Outdoor gear assistants will refer to this as the ‘wicking effect’: the transfer of moisture from your body to the outside elements. They may turn their noses up at this for two reasons. First, being in the stressful location of an outdoor gear shop may cause your body to ‘wick’ your own natural aroma around the shop. Second, the assistants don’t actually sweat themselves. They are so fit that breaking into a mild perspiration hasn’t happened to them since they hiked from John o’Groats to Land’s End one wet Wednesday afternoon.
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The mid-layer looks more like ordinary clothing. It comes disguised as T-shirts, shirts, blouses, trousers, skirts and shorts in either earthy, natural or vibrant, psychedelic colours. (There’s no middle ground in outdoor clothing colours.) Never mention to the shop assistant that you’ve got a shirt at home that looks ‘just like that one on the rails over there’; you haven’t. They might all look as if they’re made from natural fabrics, but space-age technology has been applied. Even if the shirt in your cupboard was bought from an outdoor gear shop, it’s last year’s technology, whereas everything on the rails in front of you is this year’s.
Depending upon which season is taking place in the great outdoors, the fleece or soft-shell layer may be either the final layer in the system or the penultimate one. Fleece jumpers or coats work just like the fleece on a sheep (but smell better). Dense fibres trap the warmth of your body, preventing it from escaping, and also help to cut out the wind. If out on the hills without a fleece, don’t worry: there are always a few spare sheep wandering around. Just catch a couple, strap one across your chest, and another across your back, and you’ll enjoy the same benefits. Sheep have a nervous habit of urinating when hikers pass by, so strap them head upwards and feet outwards. There’s only so much work your wicking base layer can do.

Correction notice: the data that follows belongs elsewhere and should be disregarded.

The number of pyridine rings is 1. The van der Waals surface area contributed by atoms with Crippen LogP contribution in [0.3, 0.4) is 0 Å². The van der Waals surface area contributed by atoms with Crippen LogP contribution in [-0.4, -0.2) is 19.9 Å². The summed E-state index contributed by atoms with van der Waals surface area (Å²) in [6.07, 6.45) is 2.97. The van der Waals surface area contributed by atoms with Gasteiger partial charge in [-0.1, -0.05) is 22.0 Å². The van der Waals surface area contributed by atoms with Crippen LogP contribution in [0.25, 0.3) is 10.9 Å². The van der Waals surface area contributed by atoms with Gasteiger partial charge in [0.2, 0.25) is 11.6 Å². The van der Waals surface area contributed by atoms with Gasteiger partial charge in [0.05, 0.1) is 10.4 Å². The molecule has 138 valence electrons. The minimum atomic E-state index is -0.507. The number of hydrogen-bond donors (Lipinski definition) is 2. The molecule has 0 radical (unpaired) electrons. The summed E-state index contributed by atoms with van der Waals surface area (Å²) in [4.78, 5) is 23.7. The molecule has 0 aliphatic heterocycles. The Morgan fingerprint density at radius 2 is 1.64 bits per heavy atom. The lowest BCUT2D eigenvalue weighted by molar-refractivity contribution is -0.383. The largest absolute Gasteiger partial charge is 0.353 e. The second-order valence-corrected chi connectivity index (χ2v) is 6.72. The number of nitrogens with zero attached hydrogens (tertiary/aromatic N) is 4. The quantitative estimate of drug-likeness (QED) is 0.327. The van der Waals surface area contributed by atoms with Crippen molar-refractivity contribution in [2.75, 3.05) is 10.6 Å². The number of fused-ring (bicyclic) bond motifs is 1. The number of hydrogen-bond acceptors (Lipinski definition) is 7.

The waterproof or outer-shell layer is what most non-hikers would call a coat. It’s usually a noisy garment that rustles loudly when you swing your arms as you stroll purposefully along the footpath. The outer layer should keep you dry when it is raining/hailing/snowing, and keep you warm in a gale-force wind. Bluffers who are now thinking about the moisture being wicked away from their bodies by the base layer need not worry. You might be hiking through a particularly vicious anticyclone high on the moors, but all these layers should work together to prevent a similar anticyclone from taking up residence beneath your outer layer. Thankfully, the manufacturers have devised a high-tech solution to this problem It’s called a zip.
Actually, manufacturers have pioneered a variety of materials designed to let your clothes breathe out any moisture you create without letting in any of the moisture that nature creates. ‘Breathability’ is all to do with making the holes that let the moisture out smaller than the rain molecules that want to get in.
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